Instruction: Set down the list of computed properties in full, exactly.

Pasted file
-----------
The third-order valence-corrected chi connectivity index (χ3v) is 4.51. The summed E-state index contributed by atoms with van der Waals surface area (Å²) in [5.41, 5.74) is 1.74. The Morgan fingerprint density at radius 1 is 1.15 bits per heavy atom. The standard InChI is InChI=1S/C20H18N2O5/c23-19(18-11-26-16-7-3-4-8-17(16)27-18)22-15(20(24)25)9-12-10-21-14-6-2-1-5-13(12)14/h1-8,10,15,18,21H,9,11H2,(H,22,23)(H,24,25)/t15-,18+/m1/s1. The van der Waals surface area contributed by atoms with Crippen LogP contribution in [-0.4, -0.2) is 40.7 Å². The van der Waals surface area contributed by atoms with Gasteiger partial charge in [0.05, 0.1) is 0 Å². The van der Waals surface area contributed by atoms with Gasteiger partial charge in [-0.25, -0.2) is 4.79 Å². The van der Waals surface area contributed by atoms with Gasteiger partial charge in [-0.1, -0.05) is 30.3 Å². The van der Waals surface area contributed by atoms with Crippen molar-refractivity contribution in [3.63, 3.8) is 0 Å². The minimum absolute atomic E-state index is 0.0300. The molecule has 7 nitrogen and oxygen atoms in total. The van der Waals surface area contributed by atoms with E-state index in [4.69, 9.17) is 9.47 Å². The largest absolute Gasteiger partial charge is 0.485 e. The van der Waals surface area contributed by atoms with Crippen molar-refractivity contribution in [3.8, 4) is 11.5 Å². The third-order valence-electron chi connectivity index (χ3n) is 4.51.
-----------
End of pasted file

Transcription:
The third-order valence-corrected chi connectivity index (χ3v) is 4.51. The summed E-state index contributed by atoms with van der Waals surface area (Å²) in [5.41, 5.74) is 1.74. The Morgan fingerprint density at radius 1 is 1.15 bits per heavy atom. The standard InChI is InChI=1S/C20H18N2O5/c23-19(18-11-26-16-7-3-4-8-17(16)27-18)22-15(20(24)25)9-12-10-21-14-6-2-1-5-13(12)14/h1-8,10,15,18,21H,9,11H2,(H,22,23)(H,24,25)/t15-,18+/m1/s1. The van der Waals surface area contributed by atoms with Crippen LogP contribution in [-0.4, -0.2) is 40.7 Å². The van der Waals surface area contributed by atoms with Gasteiger partial charge in [0.05, 0.1) is 0 Å². The van der Waals surface area contributed by atoms with Gasteiger partial charge in [-0.25, -0.2) is 4.79 Å². The van der Waals surface area contributed by atoms with Gasteiger partial charge in [-0.1, -0.05) is 30.3 Å². The van der Waals surface area contributed by atoms with Crippen molar-refractivity contribution in [3.63, 3.8) is 0 Å². The minimum absolute atomic E-state index is 0.0300. The molecule has 7 nitrogen and oxygen atoms in total. The van der Waals surface area contributed by atoms with E-state index in [4.69, 9.17) is 9.47 Å². The largest absolute Gasteiger partial charge is 0.485 e. The van der Waals surface area contributed by atoms with Crippen molar-refractivity contribution in [3.8, 4) is 11.5 Å². The third-order valence-electron chi connectivity index (χ3n) is 4.51.